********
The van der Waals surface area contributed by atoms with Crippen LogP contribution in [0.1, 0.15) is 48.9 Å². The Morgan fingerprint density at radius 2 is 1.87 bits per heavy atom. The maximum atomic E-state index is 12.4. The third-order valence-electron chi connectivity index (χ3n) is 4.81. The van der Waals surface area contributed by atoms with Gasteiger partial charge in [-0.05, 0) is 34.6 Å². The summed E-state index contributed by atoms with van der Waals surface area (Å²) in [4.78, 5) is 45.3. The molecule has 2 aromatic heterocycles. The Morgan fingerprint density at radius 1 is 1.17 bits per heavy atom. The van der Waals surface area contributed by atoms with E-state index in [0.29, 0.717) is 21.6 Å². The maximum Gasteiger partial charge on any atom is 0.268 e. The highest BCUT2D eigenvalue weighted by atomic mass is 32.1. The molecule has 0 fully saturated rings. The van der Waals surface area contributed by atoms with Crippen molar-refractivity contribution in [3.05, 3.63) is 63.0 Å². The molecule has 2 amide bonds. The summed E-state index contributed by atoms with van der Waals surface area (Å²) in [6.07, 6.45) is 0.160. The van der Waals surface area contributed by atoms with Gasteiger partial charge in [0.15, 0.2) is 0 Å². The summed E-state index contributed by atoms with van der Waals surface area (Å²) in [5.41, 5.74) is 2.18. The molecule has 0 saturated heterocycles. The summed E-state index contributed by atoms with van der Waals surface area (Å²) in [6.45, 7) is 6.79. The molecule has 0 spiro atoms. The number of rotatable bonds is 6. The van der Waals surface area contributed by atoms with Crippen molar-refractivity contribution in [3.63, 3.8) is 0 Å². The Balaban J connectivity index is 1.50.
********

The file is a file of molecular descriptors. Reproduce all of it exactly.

The van der Waals surface area contributed by atoms with Crippen LogP contribution in [0.1, 0.15) is 48.9 Å². The Morgan fingerprint density at radius 2 is 1.87 bits per heavy atom. The maximum atomic E-state index is 12.4. The third-order valence-electron chi connectivity index (χ3n) is 4.81. The van der Waals surface area contributed by atoms with Gasteiger partial charge in [-0.05, 0) is 34.6 Å². The summed E-state index contributed by atoms with van der Waals surface area (Å²) in [4.78, 5) is 45.3. The molecule has 2 aromatic heterocycles. The Morgan fingerprint density at radius 1 is 1.17 bits per heavy atom. The van der Waals surface area contributed by atoms with E-state index in [0.29, 0.717) is 21.6 Å². The maximum Gasteiger partial charge on any atom is 0.268 e. The highest BCUT2D eigenvalue weighted by atomic mass is 32.1. The molecule has 0 fully saturated rings. The van der Waals surface area contributed by atoms with Crippen molar-refractivity contribution in [3.05, 3.63) is 63.0 Å². The molecule has 2 amide bonds. The summed E-state index contributed by atoms with van der Waals surface area (Å²) in [6.07, 6.45) is 0.160. The van der Waals surface area contributed by atoms with Gasteiger partial charge in [0.15, 0.2) is 0 Å². The summed E-state index contributed by atoms with van der Waals surface area (Å²) in [5.41, 5.74) is 2.18. The molecule has 0 saturated heterocycles. The summed E-state index contributed by atoms with van der Waals surface area (Å²) in [6.45, 7) is 6.79. The molecule has 0 spiro atoms. The number of rotatable bonds is 6. The van der Waals surface area contributed by atoms with Crippen molar-refractivity contribution in [3.63, 3.8) is 0 Å². The Balaban J connectivity index is 1.50.